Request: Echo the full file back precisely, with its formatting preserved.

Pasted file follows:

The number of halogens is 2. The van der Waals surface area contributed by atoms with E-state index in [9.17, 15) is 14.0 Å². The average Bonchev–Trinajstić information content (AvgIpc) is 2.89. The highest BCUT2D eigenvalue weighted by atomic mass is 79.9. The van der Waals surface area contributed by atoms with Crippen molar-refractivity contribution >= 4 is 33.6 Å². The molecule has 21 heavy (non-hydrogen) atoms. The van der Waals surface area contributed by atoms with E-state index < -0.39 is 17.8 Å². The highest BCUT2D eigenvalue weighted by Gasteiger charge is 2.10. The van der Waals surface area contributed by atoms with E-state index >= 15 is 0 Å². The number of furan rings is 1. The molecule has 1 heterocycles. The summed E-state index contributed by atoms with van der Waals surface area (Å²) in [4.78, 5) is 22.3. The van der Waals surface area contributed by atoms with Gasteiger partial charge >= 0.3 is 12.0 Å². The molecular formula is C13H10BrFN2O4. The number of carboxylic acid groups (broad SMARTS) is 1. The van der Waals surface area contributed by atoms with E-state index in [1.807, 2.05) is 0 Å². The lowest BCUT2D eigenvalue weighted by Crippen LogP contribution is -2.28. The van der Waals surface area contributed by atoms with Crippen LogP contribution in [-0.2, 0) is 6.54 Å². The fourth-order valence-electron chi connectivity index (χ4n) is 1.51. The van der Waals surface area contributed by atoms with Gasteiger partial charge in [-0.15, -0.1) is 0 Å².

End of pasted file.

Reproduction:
The number of halogens is 2. The van der Waals surface area contributed by atoms with E-state index in [9.17, 15) is 14.0 Å². The average Bonchev–Trinajstić information content (AvgIpc) is 2.89. The highest BCUT2D eigenvalue weighted by atomic mass is 79.9. The van der Waals surface area contributed by atoms with Crippen molar-refractivity contribution >= 4 is 33.6 Å². The molecule has 21 heavy (non-hydrogen) atoms. The van der Waals surface area contributed by atoms with E-state index < -0.39 is 17.8 Å². The highest BCUT2D eigenvalue weighted by Gasteiger charge is 2.10. The van der Waals surface area contributed by atoms with E-state index >= 15 is 0 Å². The number of furan rings is 1. The molecule has 1 heterocycles. The summed E-state index contributed by atoms with van der Waals surface area (Å²) in [4.78, 5) is 22.3. The van der Waals surface area contributed by atoms with Gasteiger partial charge >= 0.3 is 12.0 Å². The molecular formula is C13H10BrFN2O4. The number of carboxylic acid groups (broad SMARTS) is 1. The van der Waals surface area contributed by atoms with E-state index in [1.807, 2.05) is 0 Å². The lowest BCUT2D eigenvalue weighted by Crippen LogP contribution is -2.28. The van der Waals surface area contributed by atoms with Crippen LogP contribution in [-0.2, 0) is 6.54 Å². The fourth-order valence-electron chi connectivity index (χ4n) is 1.51. The van der Waals surface area contributed by atoms with Gasteiger partial charge in [-0.15, -0.1) is 0 Å².